(Welcome to our Saint of the Day series! Each weekday, we present you with an excerpt from Fr. George Poulos' Orthodox Saints series, published by Holy Cross Orthodox Press.Today's saint, St. Nikephoros, comes from Volume 1 of the series.)
Saint Nikephoros the Martyr
“As in the nature of things, those which most admirably flourish, most swiftly fester, those that are most blooming are soonest turned into the opposite.” These words are taken from a naturalist of antiquity, Pliny the Elder, a Roman who was thirteen years old when Christ died. His observations can be applied to a pair of third-century men whose friendship did indeed admirably flourish, only to fester into a bitterness of feeling that makes for a story reminiscent of an ancient Greek drama. It is a study of the contrasting natures of two men named Nikephoros and Saprikios which culminates in a moment of truth in which each man reveals his true character in an unusual twist of stark reality.
Nikephoros was a deeply religious layman and Saprikios a prosaic priest who lived during the reign of the Emperor Valerianus, in Antioch, Syria, the city that first applied the term “Christian” to followers of the new faith of Jesus Christ. The two were close friends, despite a difference in their respective temperaments, and were given to verbal jousts on various subjects, usually religious in nature. On one occasion, the usual good humor was lost in a sea of acrimony which developed after an unusually heated exchange. Even after they had stormed away from each other it appeared, in view of their past relationship, that the rift would be only temporary and that when tempers had cooled their friendship would be resumed.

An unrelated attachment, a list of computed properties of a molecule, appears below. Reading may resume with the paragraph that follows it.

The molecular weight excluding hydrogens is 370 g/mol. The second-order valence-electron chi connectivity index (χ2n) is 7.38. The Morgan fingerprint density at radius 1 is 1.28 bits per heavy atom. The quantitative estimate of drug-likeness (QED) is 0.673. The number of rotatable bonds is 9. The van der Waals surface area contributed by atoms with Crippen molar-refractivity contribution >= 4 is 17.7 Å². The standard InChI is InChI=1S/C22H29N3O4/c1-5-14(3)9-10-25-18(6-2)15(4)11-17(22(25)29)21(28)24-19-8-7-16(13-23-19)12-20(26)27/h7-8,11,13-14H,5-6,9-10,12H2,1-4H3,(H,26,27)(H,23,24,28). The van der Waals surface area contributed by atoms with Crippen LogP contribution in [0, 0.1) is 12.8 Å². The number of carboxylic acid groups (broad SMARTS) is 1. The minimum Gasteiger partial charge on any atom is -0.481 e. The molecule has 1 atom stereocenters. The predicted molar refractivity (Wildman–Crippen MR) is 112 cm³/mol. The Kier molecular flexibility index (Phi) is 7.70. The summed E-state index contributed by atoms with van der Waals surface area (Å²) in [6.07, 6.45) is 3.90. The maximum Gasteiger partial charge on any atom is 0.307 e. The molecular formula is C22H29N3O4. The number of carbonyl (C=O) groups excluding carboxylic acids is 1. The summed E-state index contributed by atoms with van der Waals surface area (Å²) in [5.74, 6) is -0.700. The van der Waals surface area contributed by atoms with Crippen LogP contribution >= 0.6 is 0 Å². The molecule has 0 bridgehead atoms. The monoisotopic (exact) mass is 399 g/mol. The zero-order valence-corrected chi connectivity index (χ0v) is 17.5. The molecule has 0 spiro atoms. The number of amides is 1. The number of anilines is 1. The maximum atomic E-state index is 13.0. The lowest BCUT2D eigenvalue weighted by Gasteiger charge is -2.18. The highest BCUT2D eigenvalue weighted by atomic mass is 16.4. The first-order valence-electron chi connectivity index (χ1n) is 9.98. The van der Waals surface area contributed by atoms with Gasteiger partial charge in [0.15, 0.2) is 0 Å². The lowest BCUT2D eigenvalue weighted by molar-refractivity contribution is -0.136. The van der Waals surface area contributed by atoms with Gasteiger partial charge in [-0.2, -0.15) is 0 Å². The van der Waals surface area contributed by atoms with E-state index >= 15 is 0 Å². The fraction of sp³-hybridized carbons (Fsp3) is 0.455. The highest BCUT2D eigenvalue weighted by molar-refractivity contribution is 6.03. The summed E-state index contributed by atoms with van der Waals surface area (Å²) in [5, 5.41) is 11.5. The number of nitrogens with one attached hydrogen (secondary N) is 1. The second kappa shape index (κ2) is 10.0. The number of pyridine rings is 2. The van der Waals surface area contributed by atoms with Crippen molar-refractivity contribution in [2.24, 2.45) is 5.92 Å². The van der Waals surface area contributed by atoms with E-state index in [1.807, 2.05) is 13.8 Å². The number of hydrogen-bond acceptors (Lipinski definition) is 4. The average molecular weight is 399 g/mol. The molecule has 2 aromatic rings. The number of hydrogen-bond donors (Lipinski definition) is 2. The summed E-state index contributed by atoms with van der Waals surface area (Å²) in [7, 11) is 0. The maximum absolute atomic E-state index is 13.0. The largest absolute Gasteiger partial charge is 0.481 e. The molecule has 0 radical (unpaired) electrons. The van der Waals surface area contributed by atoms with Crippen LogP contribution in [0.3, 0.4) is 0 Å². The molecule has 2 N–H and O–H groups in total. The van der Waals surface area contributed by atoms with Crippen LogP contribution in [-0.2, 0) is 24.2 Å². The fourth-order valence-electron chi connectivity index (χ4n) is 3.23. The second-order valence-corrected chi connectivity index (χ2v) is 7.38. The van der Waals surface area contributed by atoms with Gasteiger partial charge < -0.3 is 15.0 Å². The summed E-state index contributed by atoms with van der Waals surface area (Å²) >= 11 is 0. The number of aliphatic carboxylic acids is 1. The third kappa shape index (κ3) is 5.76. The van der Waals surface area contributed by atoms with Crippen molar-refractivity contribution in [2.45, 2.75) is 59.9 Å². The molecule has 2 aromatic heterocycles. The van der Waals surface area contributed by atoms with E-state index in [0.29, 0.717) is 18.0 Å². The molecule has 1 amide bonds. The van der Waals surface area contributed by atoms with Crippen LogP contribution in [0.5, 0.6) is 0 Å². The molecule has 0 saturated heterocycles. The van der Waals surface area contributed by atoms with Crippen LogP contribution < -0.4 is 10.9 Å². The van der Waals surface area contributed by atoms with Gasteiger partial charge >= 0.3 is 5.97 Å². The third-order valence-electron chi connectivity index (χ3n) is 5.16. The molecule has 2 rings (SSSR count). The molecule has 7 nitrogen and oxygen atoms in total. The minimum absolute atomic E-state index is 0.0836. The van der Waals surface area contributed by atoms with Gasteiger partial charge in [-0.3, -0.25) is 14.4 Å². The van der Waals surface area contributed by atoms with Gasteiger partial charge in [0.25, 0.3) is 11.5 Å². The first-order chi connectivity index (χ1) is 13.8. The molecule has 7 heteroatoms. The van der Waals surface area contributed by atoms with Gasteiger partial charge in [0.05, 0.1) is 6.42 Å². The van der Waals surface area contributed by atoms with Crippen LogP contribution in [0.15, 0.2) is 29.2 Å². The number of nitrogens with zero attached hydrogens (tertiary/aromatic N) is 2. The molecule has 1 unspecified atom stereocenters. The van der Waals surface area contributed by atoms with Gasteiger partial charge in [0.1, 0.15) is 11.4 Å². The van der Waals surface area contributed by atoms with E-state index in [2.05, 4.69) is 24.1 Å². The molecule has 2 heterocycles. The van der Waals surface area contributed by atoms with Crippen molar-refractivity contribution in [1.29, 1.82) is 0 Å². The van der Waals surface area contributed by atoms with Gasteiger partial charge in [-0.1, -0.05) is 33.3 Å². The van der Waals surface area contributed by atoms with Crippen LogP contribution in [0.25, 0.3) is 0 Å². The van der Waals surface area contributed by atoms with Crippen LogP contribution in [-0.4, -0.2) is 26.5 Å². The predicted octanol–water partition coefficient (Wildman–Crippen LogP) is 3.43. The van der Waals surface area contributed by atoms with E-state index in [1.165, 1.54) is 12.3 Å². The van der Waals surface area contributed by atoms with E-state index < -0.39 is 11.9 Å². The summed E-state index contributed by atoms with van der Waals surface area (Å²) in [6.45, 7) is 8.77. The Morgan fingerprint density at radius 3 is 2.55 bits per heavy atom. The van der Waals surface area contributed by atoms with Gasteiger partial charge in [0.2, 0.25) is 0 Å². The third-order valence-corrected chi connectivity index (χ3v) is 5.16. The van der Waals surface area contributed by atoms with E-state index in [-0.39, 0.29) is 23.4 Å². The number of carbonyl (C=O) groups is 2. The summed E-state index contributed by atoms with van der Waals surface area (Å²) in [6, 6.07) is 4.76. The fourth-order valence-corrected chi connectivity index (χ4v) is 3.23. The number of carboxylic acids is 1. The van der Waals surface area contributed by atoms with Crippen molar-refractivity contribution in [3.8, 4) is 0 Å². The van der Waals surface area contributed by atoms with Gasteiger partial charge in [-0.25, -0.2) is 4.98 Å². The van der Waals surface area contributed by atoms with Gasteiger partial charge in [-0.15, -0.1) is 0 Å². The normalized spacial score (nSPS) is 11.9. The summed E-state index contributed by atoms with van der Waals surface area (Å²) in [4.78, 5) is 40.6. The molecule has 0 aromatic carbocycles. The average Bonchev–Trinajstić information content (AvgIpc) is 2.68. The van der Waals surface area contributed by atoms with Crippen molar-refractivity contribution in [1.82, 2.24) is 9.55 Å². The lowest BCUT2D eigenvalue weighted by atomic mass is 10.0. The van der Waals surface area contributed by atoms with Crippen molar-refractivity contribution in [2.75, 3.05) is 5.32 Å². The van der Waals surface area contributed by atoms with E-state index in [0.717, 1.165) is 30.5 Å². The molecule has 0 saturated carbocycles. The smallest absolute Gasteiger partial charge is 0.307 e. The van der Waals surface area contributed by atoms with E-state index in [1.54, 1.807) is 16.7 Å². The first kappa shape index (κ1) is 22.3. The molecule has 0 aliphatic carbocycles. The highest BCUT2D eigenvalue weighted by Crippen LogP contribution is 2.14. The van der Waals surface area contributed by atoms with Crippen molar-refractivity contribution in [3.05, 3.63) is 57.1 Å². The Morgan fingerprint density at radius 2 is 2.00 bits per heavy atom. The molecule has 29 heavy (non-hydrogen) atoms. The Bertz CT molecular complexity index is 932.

Such was not the case, however, and it was Nikephoros, the layman, who approached his longtime friend, the priest, only to be rebuffed. Nikephoros sought, with genuine humility, to regain the lost friendship, even accepting full blame for the incident and apologizing for having offended one who was not only his friend but a man of the cloth as well. Saprikios stubbornly refused to be reconciled, even refusing to speak to the unhappy Nikephoros, who retreated to wait out his wrathful friend’s displeasure, which he felt was sure to dissipate. But before this could happen Saprikios was seized in a new wave of persecutions and cast into prison to await trial and judgment.
When news of the priest’s imprisonment reached Nikephoros, he lost no time in arranging through a bribing of the guards to visit Saprikios in the expectation that he would, under these circumstances, be reconciled with his friend and be of some comfort to him. But the priest was as adamant as ever, refusing not only the comfort offered him but refusing even to speak to the visitor. No amount of pleading could sway the priest, not even when he was reminded that, should he be condemned to die, his lack of forgiveness could preclude his acceptance into the kingdom of heaven.
Saprikios was confident that his office of holy man would save him from the executioner, but he was included with all those who had been apprehended in a condemnation to be put to death. Nikephoros was in the crowd that watched as Saprikios was led to the execution block and noticed the priest’s pallor when the death warrant was read. In an act of cowardice rarely seen in priests, the condemned man pleaded for mercy and offered to disavow Christ in exchange for his life. Even the hard-bitten pagans were taken aback by this miserable act of wretchedness, and before they could react they beheld the other extreme in man’s nature when Nikephoros sprang to the block in a dramatic interruption of the sorry proceedings.
Nikephoros called upon Saprikos to withdraw his shabby offer and then announced he was willing to die not only for the salvation of his weakened friend but to die for Jesus Christ, the Son of God. He called upon all to witness his death as a triumph of the spirit of Christianity, and for those in the crowd who believed as he did, to find forgiveness in their hearts for a man of the cloth who would ultimately find the courage, through their support, to publicly reaffirm his faith in Jesus.
After a brief consultation, those officiating at this inglorious ceremony, content to let one man die in another’s place, called for the execution of the noble Nikephoros, who on Feburary 9, 259, went to a martyr’s death in what must be one of Christianity’s finest hours.